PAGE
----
You cannot miss the Mormon Temple when you drive on I-5 between San Diego and Los Angeles. The white towers ominously rise next to the freeway, luring curious visitors. I have passed this sight many times, wondering about this mysterious building.
On a recent trip, I decided to take the short detour to investigate. We walked around the ground for a few minutes, when a friendly missionary holding a folder approached us. We quickly found out that we could not enter the temple, but he had pictures showing us the intricate details and the lavish decorations of some of the rooms. The man explained some of the details of the Mormon faith and even succeeded in portraying the LDS faith in a positive light, without pushing his belief onto us.
The atmosphere was quiet and relaxing and upon our departure he reminded us to come back and take some photographs of the Christmas lights later that day. We strolled around the grounds a little longer and came back for the lights, as he suggested.
Since you cannot enter the temple, it is not a major destination for photography, but it is worth the quick stop, especially when the light is good and you have no other plans or want to take a break.
How to get there
From I-5 northbound, take exit 28A to Nobel Drive. Turn right on Nobel Drive, then right again on Lebon Drive and right on Charmant Drive. This will get you in front of the Temple. You can park on the street or drive through the gates to the temple parking lot.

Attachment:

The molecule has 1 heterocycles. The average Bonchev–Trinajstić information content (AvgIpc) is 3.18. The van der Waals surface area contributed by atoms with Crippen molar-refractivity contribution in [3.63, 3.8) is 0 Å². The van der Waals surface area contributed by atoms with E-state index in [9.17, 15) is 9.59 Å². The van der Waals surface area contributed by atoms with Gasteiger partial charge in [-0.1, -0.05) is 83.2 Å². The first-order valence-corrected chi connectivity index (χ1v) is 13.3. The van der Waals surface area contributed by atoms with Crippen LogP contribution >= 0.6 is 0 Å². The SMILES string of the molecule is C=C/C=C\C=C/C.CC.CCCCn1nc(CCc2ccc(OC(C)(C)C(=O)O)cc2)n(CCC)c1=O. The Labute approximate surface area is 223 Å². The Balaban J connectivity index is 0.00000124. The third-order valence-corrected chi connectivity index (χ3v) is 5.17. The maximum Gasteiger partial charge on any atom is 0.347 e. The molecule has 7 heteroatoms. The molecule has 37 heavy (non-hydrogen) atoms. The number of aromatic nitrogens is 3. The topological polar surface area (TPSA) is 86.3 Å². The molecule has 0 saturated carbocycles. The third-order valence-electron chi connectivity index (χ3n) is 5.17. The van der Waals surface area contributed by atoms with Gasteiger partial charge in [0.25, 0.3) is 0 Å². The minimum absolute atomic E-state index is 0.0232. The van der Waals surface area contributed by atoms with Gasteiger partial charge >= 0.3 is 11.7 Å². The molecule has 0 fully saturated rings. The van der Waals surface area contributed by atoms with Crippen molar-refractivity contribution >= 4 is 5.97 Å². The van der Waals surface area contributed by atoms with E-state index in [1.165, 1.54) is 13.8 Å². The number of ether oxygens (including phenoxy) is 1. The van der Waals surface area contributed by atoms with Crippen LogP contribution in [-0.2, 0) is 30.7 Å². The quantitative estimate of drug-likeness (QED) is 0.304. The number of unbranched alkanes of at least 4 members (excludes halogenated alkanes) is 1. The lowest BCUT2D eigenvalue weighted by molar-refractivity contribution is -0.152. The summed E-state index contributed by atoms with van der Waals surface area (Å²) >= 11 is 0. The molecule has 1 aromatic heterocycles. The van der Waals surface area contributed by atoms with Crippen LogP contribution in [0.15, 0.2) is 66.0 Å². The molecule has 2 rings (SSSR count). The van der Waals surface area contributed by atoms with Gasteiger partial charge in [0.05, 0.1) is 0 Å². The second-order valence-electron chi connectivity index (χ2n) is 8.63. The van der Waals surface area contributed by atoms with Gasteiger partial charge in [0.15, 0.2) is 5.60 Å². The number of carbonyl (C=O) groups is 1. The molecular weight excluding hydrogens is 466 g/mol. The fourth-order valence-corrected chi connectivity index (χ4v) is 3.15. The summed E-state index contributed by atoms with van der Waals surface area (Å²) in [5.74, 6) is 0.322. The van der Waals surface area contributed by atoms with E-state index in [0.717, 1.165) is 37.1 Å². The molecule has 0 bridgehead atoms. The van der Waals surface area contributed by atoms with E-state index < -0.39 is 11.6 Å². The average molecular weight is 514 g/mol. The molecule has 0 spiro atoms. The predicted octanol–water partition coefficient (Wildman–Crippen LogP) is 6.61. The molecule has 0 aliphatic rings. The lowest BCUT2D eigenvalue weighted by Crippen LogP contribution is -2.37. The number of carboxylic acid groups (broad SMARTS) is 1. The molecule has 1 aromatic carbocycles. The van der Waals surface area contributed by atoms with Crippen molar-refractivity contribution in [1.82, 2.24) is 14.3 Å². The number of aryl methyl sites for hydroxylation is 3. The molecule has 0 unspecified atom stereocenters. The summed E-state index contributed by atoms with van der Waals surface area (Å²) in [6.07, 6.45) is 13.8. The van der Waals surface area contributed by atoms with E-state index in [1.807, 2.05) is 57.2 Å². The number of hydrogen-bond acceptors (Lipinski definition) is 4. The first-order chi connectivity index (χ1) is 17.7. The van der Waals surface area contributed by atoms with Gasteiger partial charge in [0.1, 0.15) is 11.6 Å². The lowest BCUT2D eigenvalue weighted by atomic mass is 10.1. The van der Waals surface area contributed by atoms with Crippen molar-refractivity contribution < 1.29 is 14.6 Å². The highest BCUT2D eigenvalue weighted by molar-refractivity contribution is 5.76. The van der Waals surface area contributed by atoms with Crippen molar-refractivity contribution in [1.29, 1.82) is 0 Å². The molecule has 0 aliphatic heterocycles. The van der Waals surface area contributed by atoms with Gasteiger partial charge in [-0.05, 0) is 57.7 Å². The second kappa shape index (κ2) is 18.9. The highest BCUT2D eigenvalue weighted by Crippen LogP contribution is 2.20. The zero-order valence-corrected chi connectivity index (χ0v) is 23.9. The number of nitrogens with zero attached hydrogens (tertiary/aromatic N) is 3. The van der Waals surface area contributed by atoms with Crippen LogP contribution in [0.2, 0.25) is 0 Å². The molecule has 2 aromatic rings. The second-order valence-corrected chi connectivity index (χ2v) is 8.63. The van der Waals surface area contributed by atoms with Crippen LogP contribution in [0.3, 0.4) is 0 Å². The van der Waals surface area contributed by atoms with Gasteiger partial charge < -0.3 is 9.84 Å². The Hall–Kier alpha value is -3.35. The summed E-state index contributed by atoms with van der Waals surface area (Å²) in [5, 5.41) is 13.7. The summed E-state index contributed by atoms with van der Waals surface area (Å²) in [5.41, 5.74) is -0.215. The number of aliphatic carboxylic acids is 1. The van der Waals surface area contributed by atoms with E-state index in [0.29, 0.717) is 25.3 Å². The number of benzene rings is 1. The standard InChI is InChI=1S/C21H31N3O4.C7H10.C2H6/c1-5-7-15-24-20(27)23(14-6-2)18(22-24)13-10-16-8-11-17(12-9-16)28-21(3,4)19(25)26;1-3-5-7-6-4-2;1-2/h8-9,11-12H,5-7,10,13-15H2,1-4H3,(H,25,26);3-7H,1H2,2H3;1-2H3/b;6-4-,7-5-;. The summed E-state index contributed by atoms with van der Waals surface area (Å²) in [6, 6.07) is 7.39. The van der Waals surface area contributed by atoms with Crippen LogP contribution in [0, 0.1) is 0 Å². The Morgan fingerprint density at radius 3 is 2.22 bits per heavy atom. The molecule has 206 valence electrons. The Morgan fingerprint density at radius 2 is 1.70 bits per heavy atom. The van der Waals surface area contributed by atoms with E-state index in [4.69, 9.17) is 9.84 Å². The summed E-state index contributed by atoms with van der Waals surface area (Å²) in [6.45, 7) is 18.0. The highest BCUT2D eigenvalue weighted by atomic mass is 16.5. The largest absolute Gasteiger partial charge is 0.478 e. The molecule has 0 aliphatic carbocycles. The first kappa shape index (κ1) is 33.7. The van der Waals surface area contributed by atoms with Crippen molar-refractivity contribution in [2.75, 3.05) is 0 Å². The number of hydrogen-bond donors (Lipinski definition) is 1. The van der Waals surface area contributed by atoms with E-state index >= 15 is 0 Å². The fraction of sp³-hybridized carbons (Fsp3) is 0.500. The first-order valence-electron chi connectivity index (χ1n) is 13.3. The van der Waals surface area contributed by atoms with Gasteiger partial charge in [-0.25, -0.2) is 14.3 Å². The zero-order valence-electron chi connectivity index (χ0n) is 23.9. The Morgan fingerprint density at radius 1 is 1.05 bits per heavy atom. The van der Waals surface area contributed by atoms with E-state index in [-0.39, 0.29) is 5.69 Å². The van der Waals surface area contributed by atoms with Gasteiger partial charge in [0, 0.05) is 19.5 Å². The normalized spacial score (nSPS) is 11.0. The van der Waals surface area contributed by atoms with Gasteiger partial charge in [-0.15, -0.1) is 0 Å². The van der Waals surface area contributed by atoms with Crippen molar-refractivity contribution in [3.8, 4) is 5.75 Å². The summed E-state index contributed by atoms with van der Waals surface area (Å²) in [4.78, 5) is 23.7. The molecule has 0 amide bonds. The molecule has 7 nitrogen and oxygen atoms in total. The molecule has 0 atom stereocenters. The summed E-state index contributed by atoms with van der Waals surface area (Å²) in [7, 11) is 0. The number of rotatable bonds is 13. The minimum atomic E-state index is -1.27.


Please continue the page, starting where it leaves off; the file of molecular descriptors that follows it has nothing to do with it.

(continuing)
From I-5 southbound, take exit 28 to La Jolla Village Drive. Turn left on La Jolla Village Drive, then right on Lebon Drive and right on Charmant Drive.
How to photograph the Mormon Temple
There are not many tips you need for this location. You can only photograph the temple from the outside and even here, you will likely find out that the area near the gate is simply the best location for photos of the temple. In the first picture, I used a wide-angle lens to fit the foreground into my image. The temple thus appears smaller and further away reducing its significance.
Photographing from a closer point of view requires that you point your camera up. The resulting converging vertical lines cause very unnatural distortions that you need to correct in your image editor. Leave some cropping space above your subject to make correcting the distortions easier. If this simply is not an option, you can also enlarge the canvas of your picture before the correction and then crop the image back down to size.
The temple will look good at night too, even without Christmas decoration. Night photography has the added advantage that other visitors will not be in your way. People moving at a normal pace will become too fast for the camera to see and thus invisible, as long as they do not stop.
When we finished our nightly shots, I saw our missionary still roaming the grounds with the same welcoming smile and easy going attitude. After a blizzard kept us from the temple in Salt Lake City last year, I am glad I decided to finally check out this one.
Best Time of the Day and Best Season
The Christmas decorations add more interest to your night shots. Otherwise, I would recommend mornings over evenings, since you cannot photograph the temple from the west side.
Just 15 minutes should be sufficient.
- Wide-angle lens
- Graduated ND filter
- Tripod (HDR and Night shots)
There are no fees to visit the garden surrounding the temple. You cannot go inside the temple.
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